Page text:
Tuesday, 26 April 2011

The Family Tree

Roots gnarled, pokes sharp
through black soil.
Trunk slants to one side
in a weary lean of surrender.
The branches,
they don't sit so well;
through moonlight their shadows crawl
up my wall in a crooked twist
and weave; so close,
and yet the distance
of sticks and stems
is a whispered breath,
a wandered mile.

Bark weathered, chipped,
its face of worn whorls, crack
like the desert floor.
I set them free,
these handfuls of dust,
through limp fingers
and the storm carries them away, far,
in a frightful gust of wind.
My eyes sting.
Splinters of past wound me
and I bleed my Grandmother's tears
and the hundred years
of growth rots
at garden's end.

We cut it down;
the rotten tree.
Branches burn to ash,
twig to dust.
By the warmth we wait,
the white singe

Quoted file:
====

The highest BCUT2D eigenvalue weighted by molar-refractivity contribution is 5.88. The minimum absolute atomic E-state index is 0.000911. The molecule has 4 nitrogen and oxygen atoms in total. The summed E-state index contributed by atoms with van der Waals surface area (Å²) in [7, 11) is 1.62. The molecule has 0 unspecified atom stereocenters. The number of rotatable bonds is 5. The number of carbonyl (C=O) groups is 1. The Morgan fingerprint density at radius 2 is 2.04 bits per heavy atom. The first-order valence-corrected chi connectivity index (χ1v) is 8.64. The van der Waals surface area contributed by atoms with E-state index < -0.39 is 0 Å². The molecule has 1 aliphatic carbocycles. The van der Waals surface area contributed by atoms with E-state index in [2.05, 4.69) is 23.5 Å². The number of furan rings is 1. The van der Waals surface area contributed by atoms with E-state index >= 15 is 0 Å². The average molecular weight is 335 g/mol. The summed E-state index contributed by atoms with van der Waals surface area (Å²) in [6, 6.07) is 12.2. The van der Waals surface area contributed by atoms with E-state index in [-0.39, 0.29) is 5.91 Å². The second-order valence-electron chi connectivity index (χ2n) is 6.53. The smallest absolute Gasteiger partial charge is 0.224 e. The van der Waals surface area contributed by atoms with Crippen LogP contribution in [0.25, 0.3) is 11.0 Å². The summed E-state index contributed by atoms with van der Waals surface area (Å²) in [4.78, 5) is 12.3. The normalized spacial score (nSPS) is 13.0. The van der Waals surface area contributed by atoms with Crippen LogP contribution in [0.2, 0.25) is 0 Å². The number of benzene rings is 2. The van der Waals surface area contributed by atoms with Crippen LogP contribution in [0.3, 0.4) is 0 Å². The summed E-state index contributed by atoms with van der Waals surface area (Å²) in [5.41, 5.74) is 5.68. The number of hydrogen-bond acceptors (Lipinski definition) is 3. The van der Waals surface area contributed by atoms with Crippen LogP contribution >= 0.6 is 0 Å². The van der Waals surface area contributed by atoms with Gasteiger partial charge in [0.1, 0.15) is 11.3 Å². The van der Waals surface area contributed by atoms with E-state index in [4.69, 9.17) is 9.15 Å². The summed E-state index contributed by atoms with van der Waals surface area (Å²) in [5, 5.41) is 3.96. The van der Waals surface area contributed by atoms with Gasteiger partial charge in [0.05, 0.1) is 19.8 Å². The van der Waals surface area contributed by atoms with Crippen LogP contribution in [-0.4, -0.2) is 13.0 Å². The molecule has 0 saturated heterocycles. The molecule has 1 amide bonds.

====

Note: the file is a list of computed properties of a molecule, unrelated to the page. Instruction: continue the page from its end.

of smoke drifts away.
We do not stoke the embers.
We watch them glow orange red,
a slow fade to black
on dying breath.

8 comments:

  1. Amazing ... loved to read this

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  2. I will have an old tree to look at through my window soon, but I'm sure as heck can't come up with verses like yours. Will you come and burn my palm trees in the front yard?

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  3. Wow. This is impressive. You are talented. Enjoyed very much.
    -Kate

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  4. Dnt normallty comment but had to cos this is amazxing!

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  5. Are you referring to the ideas of families growing apart and the traditional family unit dying out? It's beautiful whatever. Sad.

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  6. Sounds like quite a lovely funeral. I wish I had been there. Nevertheless, I am sorry for your loss.

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  7. Thank you for all the lovely comments. I am sorry for my prolonged absence and that I could not reply sooner.

    I'd rather not tell you everything about the poem; I think it speaks for itself.

    And Bruce, it was a lovely funeral. But I suffer no loss.

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